Meteorology Monday - 01/16/2023

Today we will deal with the different types of fog.

Advection fog forms when warm moist air overrides a cool surface. This happens in the Midwest when there is snow on the ground and warm moist tropical air moves up from the south in the spring.

advection fog IL.jpg

It also happens along the coast of California, Oregon, and Washington when warm moist air from the Pacific Ocean overrides the cool coastal California current.

advection fog Hecita Lighthouse.jpg

Evaporation Fog forms when colder air overlies a warmer body of water. This is especially common during early fall when bodies of water still retain some of their summer heat and nighttime temperatures are much colder.

evaporation fog.jpg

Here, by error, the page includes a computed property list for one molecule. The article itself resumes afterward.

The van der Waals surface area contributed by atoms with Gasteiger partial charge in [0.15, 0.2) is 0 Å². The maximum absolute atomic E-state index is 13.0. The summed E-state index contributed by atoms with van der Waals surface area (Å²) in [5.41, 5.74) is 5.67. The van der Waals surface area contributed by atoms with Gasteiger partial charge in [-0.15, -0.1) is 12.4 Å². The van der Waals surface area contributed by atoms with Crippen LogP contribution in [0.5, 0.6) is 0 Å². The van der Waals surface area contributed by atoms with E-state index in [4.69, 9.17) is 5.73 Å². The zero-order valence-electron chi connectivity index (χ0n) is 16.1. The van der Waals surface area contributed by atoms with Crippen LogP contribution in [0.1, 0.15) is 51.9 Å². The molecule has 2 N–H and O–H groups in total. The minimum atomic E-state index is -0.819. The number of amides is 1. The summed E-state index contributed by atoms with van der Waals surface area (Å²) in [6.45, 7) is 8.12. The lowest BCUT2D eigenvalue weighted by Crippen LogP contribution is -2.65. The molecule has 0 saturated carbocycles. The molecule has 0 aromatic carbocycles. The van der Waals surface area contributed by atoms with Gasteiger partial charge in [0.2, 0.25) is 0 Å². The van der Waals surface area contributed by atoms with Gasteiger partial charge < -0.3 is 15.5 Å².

Radiation fog forms when the temperature of the air drops below the dew point. Colder air sinks into low places because of its higher density and thus this fog tends to be prominent in low lying places.

radiation fog IL.jpg

Upslope fog forms when warm moist air rises up the side of a mountain. It cools as it rises and eventually reaches the dew point and forms fog.

upslope fog.jpg

Finally, there are fog bows which are the equivalent of rainbows, but because the droplets are so small, they don't show the colors of a true rainbow. This fog bow occurred on the slope of Haleakala on the island of Maui.

fog bow.jpg

You don't have to pile on with fog images. Please pile on with any cloud images you choose.
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Staff member
Doug, those are awesome! What a great topic for this week. Though I have very little fog images, so I have to really think when or where I had captured some fog.
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